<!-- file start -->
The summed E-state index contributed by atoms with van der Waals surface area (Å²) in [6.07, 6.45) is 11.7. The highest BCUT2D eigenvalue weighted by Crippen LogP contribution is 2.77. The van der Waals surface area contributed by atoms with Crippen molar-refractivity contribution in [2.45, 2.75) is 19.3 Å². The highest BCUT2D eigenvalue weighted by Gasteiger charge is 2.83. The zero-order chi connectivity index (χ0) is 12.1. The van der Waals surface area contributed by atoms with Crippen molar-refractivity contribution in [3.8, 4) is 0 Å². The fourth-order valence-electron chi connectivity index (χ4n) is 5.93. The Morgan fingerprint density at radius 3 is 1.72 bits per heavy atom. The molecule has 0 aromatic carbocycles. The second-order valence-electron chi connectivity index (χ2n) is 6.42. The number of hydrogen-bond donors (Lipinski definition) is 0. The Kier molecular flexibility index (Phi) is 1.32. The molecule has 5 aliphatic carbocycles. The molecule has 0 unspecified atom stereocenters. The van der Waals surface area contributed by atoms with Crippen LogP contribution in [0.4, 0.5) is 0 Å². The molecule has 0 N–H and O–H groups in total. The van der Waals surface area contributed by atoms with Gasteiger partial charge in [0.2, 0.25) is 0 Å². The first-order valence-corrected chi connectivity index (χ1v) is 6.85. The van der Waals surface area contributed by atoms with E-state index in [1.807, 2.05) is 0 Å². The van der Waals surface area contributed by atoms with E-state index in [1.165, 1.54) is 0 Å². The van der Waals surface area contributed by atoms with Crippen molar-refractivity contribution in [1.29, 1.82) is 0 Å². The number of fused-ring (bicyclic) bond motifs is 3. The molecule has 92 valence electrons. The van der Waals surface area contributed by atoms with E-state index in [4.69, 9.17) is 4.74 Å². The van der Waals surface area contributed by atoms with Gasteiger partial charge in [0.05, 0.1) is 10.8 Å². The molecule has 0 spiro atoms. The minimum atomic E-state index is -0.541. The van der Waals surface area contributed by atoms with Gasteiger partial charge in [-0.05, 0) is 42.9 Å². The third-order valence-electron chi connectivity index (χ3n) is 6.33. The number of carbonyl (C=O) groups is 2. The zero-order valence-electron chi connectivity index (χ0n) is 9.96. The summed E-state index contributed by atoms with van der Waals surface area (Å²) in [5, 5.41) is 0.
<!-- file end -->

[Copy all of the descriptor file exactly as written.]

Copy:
The summed E-state index contributed by atoms with van der Waals surface area (Å²) in [6.07, 6.45) is 11.7. The highest BCUT2D eigenvalue weighted by Crippen LogP contribution is 2.77. The van der Waals surface area contributed by atoms with Crippen molar-refractivity contribution in [2.45, 2.75) is 19.3 Å². The highest BCUT2D eigenvalue weighted by Gasteiger charge is 2.83. The zero-order chi connectivity index (χ0) is 12.1. The van der Waals surface area contributed by atoms with Crippen molar-refractivity contribution in [3.8, 4) is 0 Å². The fourth-order valence-electron chi connectivity index (χ4n) is 5.93. The Morgan fingerprint density at radius 3 is 1.72 bits per heavy atom. The molecule has 0 aromatic carbocycles. The second-order valence-electron chi connectivity index (χ2n) is 6.42. The number of hydrogen-bond donors (Lipinski definition) is 0. The Kier molecular flexibility index (Phi) is 1.32. The molecule has 5 aliphatic carbocycles. The molecule has 0 unspecified atom stereocenters. The van der Waals surface area contributed by atoms with Crippen LogP contribution in [0.4, 0.5) is 0 Å². The molecule has 0 N–H and O–H groups in total. The van der Waals surface area contributed by atoms with Gasteiger partial charge in [0.2, 0.25) is 0 Å². The first-order valence-corrected chi connectivity index (χ1v) is 6.85. The van der Waals surface area contributed by atoms with E-state index in [1.807, 2.05) is 0 Å². The van der Waals surface area contributed by atoms with E-state index in [1.165, 1.54) is 0 Å². The van der Waals surface area contributed by atoms with Crippen molar-refractivity contribution in [1.29, 1.82) is 0 Å². The number of fused-ring (bicyclic) bond motifs is 3. The molecule has 92 valence electrons. The van der Waals surface area contributed by atoms with E-state index in [4.69, 9.17) is 4.74 Å². The van der Waals surface area contributed by atoms with Gasteiger partial charge in [0.05, 0.1) is 10.8 Å². The molecule has 0 spiro atoms. The minimum atomic E-state index is -0.541. The van der Waals surface area contributed by atoms with Gasteiger partial charge in [-0.05, 0) is 42.9 Å². The third-order valence-electron chi connectivity index (χ3n) is 6.33. The number of carbonyl (C=O) groups is 2. The zero-order valence-electron chi connectivity index (χ0n) is 9.96. The summed E-state index contributed by atoms with van der Waals surface area (Å²) in [5, 5.41) is 0.